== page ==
MedeA Electronics - What the Electrons at the Fermi Sea Can Tell Us


MedeA®[5] Electronics computes key electronic properties of metals, semiconductors, and insulators including isoenergy (Fermi) surfaces, electronic contributions to the electrical and thermal conductivity, thermoelectric power, and effective masses.

Key Benefits

  • Straightforward setup of the calculation and automated distribution over a large number of tasks
  • Easy selection of isosurface energy and isosurface sheets for display
  • Transport quantities displayed as a function of temperature, chemical-potential shift (rigid-band doping), or carrier density
  • Adaptation of fundamental band gap for refined calculation of transport properties

Due to the Pauli principle, only the electronic states at the Fermi energy, and within a narrow energy range of width kBT around it, govern a material’s response to external electric or magnetic fields, or temperature gradients. Thus insight into the energy distribution of these states, and the nature of their wave functions thus is of utmost importance for understanding the material’s properties.

MedeA Electronics explores the electronic states within a narrow energy range about the Fermi energy, by giving access to ground-state properties, such as Fermi surfaces, specific heats, and effective masses, as well as transport properties, like the electronic contributions to the electrical and thermal conductivities and the thermoelectric power.

For example, the Fermi surface of MoO2, as shown in the Figure below, identifies three different sheets, namely, an electron-like peanut-shaped Fermi surface centered at the \(\Gamma\) point and two smaller hole-like Fermi surfaces each, centered at the Y point, explaining the anisotropic electrical conductivity. Both angle-resolved photoemission spectroscopy and de Haas-van Alphen measurements show very good agreement with calculated Fermi surfaces, and thus underline the predictive power of first-principles calculations [6].


Fermi surface of MoO2calculated using MedeA Electronics

Calculated effective masses of silicon’s hole and electron states of given in the following table likewise agree almost perfectly with experimental data.

Measured and calculated \(\Gamma\)-point effective masses of silicon
  Exp. [3] Exp. [4] MedeA
Long Eff. Mass 0.98 0.98 0.96
Trans Eff. Mass 0.19 0.19 0.19
DOS Mass 1.08 1.08 1.08
Conductivity Mass 0.26 0.26 0.26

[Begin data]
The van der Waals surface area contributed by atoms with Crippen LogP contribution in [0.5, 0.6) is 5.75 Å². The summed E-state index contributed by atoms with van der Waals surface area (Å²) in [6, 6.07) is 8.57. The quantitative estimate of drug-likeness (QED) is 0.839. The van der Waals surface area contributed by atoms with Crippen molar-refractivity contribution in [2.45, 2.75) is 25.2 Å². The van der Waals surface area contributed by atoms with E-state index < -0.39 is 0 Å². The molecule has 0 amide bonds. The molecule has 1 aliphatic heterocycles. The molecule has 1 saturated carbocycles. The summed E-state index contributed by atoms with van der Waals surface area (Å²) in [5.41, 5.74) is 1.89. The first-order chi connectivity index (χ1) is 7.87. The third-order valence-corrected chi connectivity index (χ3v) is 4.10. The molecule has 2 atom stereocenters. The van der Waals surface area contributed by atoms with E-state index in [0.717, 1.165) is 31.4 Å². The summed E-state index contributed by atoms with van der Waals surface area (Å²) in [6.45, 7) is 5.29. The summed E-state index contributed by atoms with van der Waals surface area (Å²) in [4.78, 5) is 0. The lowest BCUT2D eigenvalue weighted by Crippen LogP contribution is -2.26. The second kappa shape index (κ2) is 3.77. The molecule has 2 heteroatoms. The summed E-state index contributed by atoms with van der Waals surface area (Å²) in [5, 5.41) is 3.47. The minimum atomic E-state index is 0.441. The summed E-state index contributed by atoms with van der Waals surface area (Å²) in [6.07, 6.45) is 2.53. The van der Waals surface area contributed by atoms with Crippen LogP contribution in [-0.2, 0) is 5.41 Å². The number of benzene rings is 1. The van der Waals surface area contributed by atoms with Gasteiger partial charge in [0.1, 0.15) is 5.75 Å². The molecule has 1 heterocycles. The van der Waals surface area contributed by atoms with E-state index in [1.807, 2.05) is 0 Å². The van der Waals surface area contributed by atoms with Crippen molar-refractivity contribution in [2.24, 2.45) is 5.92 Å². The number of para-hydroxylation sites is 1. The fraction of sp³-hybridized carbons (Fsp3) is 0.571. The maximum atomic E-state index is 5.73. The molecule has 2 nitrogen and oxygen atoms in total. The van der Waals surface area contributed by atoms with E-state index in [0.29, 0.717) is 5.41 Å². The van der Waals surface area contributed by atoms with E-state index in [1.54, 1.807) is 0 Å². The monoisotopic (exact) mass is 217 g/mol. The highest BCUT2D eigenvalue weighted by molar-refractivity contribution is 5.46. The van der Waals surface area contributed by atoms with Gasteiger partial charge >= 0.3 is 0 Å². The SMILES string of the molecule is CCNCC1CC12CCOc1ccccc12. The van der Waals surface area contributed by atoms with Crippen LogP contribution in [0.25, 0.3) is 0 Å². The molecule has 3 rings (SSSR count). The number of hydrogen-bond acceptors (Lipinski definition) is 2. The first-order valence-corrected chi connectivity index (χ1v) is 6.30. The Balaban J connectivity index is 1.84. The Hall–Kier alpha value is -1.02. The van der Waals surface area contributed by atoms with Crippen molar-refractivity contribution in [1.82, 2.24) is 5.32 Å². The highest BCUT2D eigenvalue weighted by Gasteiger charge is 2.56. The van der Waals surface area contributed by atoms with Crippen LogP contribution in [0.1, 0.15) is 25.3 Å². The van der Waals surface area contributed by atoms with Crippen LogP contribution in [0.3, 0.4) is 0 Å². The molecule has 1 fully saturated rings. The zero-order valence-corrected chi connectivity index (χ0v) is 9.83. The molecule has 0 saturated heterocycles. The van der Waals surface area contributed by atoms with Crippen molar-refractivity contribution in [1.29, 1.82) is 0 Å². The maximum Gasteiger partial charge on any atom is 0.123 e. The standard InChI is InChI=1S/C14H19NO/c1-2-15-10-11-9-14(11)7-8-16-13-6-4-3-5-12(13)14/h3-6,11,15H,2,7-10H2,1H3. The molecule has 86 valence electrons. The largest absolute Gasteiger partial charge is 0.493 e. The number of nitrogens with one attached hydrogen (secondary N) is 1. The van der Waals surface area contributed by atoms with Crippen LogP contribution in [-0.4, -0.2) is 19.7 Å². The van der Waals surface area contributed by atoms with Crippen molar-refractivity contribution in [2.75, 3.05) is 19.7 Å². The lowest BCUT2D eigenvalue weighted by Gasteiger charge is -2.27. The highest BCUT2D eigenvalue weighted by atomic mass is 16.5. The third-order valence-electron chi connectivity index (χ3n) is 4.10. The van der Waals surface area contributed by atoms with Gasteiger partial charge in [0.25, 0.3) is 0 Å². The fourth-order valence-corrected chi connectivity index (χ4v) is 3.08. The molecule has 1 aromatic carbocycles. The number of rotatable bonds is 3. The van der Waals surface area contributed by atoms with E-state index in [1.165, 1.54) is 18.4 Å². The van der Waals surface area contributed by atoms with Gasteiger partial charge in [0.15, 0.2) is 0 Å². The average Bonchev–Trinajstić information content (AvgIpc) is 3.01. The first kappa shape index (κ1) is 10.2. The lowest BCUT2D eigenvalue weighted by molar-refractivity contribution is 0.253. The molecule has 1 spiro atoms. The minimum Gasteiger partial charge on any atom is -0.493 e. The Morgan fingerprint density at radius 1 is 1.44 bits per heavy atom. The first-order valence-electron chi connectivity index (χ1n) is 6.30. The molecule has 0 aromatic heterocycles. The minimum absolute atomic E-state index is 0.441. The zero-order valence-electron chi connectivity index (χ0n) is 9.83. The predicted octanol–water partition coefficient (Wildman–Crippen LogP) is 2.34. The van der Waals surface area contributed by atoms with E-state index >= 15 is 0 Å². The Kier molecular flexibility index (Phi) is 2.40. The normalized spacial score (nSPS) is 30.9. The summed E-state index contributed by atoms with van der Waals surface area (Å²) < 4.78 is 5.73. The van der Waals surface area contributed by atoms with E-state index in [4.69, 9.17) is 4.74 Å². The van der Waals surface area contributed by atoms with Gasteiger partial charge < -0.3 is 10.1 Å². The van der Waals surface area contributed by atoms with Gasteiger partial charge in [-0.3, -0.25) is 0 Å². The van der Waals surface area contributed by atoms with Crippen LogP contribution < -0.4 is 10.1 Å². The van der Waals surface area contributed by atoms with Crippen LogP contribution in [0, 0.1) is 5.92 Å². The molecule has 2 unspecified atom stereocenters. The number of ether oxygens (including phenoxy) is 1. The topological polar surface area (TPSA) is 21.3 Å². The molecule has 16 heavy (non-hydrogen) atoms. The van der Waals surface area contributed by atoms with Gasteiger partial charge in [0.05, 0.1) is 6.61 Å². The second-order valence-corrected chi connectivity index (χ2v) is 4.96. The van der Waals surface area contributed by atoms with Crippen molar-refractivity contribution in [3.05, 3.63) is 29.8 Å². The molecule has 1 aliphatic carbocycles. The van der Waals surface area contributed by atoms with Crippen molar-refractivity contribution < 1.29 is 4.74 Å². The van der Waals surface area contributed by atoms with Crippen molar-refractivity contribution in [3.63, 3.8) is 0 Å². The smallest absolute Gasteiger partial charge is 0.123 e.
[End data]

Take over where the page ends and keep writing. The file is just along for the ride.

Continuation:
Light Hole      
Eff. Mass 0.16 0.16 0.18
Split-off Band      
Eff. Mass 0.29 0.24 0.23

In addition, the strong anisotropy of the \(\Gamma\)-point hole states is nicely demonstrated in the figure below, which illustrates the isosurface of the electronic states of Si at 0.7 eV below the valence band maximum.


Isoenergy surface of Si at -0.7 eV calculated using MedeA Electronics

Key Features

  • Automated setup, execution, and processing of background jobs through an intuitive user interface to calculate properties
  • Full integration in the MedeA Environment takes advantage of MedeA’s robust JobServer and TaskServer Infrastructure
  • Efficient management of calculations across the desired number of CPU cores
  • Electronic eigenvalues computed with MedeA VASP
  • Automatic detection and use of space-group symmetry


  • Three-dimensional isosurfaces of electronic energies (Fermi surfaces) in k-space
  • Interactive analysis of effective masses for each band at any point in k-space
  • Interpolated electronic band structure displayed for orientation
  • Highly accurate effective mass tensors for selected electron or hole bands at requested points in k-space
  • Electrical conductivity, thermal conductivity
  • Thermoelectric power (Seebeck coefficient)
  • Electronic specific heat
  • Pauli paramagnetic susceptibility
  • Hall coefficient

Value of Integration

Required Modules

  • MedeA Environment
  • MedeA VASP

Find Out More

Learn more about MedeA Electronics by checking out the following on Materials Design Application Notes page:

  • Thermoelectric Properties of Bi2Te3as calculated using MedeA Electronics.

Check out the Datasheets on MedeA Fermi Surface and MedeA Electronic Transport for additional information.

[5]MedeA and Materials Design are registered trademarks of Materials Design, Inc.
[6]J. Moosburger-Will, J. Kündel, M. Klemm, S. Horn, P. Hofmann, U. Schwingenschlögl, and V. Eyert, Phys. Rev. B 79, 115113 (2009) (DOI)
[7]R. Sehr and L. R. Testardi, J. Phys. Chem. Solids 23, 1219 (1962) (DOI)
[8]H. J. Goldsmid, “Thermoelectric Refrigeration”, (Springer, New York, 1964) (DOI)